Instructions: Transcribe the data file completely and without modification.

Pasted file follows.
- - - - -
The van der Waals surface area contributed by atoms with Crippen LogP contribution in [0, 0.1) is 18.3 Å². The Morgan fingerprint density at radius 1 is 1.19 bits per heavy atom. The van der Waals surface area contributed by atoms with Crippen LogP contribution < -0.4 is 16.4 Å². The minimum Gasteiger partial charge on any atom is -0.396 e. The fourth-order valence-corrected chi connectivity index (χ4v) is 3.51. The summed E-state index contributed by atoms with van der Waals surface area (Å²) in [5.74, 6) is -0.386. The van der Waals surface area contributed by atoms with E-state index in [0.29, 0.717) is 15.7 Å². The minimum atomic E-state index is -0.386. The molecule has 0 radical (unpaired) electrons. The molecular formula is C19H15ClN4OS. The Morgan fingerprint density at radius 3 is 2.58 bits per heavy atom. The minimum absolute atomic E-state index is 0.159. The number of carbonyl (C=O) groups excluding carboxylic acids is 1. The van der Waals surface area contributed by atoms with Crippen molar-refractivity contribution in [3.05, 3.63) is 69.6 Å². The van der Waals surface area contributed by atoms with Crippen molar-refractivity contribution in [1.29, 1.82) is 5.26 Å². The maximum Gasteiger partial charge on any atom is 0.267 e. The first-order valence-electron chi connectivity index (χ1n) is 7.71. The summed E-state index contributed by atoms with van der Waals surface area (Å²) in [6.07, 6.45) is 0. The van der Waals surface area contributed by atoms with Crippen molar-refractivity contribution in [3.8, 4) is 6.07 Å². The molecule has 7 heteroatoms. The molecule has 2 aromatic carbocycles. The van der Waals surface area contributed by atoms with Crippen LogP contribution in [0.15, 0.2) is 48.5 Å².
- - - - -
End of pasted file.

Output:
The van der Waals surface area contributed by atoms with Crippen LogP contribution in [0, 0.1) is 18.3 Å². The Morgan fingerprint density at radius 1 is 1.19 bits per heavy atom. The van der Waals surface area contributed by atoms with Crippen LogP contribution < -0.4 is 16.4 Å². The minimum Gasteiger partial charge on any atom is -0.396 e. The fourth-order valence-corrected chi connectivity index (χ4v) is 3.51. The summed E-state index contributed by atoms with van der Waals surface area (Å²) in [5.74, 6) is -0.386. The van der Waals surface area contributed by atoms with E-state index in [0.29, 0.717) is 15.7 Å². The minimum atomic E-state index is -0.386. The molecule has 0 radical (unpaired) electrons. The molecular formula is C19H15ClN4OS. The Morgan fingerprint density at radius 3 is 2.58 bits per heavy atom. The minimum absolute atomic E-state index is 0.159. The number of carbonyl (C=O) groups excluding carboxylic acids is 1. The van der Waals surface area contributed by atoms with Crippen molar-refractivity contribution in [3.05, 3.63) is 69.6 Å². The van der Waals surface area contributed by atoms with Crippen molar-refractivity contribution in [1.29, 1.82) is 5.26 Å². The maximum Gasteiger partial charge on any atom is 0.267 e. The first-order valence-electron chi connectivity index (χ1n) is 7.71. The summed E-state index contributed by atoms with van der Waals surface area (Å²) in [6.07, 6.45) is 0. The van der Waals surface area contributed by atoms with Crippen molar-refractivity contribution in [3.8, 4) is 6.07 Å². The molecule has 7 heteroatoms. The molecule has 2 aromatic carbocycles. The van der Waals surface area contributed by atoms with Crippen LogP contribution in [0.15, 0.2) is 48.5 Å².